Residents given tips on how to live well after 60
residents of a certain age were treated to top tips on how to make the most out of life after turning 60 at a special event held recently.
The event - organised to tie in with the International Day of Older Persons 2017 – was held at the Chase Heys Resource Centre in Churchtown, run by Sefton adult social care provider, New Directions.
The organisers for the afternoon were Occupational Therapist Sue Gara and Physiotherapist Fliss Lewis from Lancashire Care NHS Foundation Trust’s Community Emergency Response Team (CERT).
They focused on the challenges and the opportunities of later life, stressing that the over 60s still have a huge amount to enjoy and to offer to their families and the wider community.
Topics covered included the importance of good physical and mental health, how to eat healthily and keep active, and how to avoid falls and other mobility problems. There was particular emphasis on avoiding social isolation by joining clubs and taking part in the many other activities and services available in the area.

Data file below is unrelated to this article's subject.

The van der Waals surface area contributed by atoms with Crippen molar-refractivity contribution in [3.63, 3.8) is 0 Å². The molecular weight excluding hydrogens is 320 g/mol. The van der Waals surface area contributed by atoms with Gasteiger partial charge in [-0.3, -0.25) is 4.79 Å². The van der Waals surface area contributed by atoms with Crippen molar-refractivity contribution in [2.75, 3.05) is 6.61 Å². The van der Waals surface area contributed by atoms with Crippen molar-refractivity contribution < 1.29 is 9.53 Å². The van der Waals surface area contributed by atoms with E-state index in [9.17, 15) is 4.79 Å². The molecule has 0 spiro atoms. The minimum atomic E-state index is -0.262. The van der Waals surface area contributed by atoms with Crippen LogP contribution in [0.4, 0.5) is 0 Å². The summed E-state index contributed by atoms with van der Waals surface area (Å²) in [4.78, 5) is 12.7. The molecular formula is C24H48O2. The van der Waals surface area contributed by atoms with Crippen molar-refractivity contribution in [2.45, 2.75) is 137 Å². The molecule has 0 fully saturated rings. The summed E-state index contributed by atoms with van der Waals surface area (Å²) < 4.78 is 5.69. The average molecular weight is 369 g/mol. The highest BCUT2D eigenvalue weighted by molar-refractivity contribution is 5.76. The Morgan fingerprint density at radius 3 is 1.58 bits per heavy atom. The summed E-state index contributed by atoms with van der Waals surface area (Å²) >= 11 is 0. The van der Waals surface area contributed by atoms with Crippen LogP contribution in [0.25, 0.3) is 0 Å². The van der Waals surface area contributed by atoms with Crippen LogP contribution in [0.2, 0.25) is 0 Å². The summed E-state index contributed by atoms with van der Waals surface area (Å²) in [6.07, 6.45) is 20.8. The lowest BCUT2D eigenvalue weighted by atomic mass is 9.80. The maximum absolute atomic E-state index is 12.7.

Sue Gara explained: “This event was designed to link in with the theme of Older Person’s Day this year which is all about enabling and expanding the contributions of older people to society. There was a very good response from the service users at Chase Heys, many of whom shared their experiences or put forward their own ideas about how best to maximise the potential of life over 60.”
New Directions business development manager, Dave Hughes, added: “This proved to be a very successful event with a lot of useful information shared by the CERT team, and good ideas put forward by our clients and staff.”
Chase Heys offers a mix of day care, respite care for families and intermediate care which involves rehabilitating and supporting people on their discharge from hospital.
The International Day of Older Persons - a United Nations initiative - is designed to put the spotlight on the fact that between 2015 and 2030 the number of older people worldwide is set to rise by 56 per cent, from 901 million to 1.4 billion. By 2030, the number of people aged over 60 across the globe will exceed that of young people aged from 15 to 24.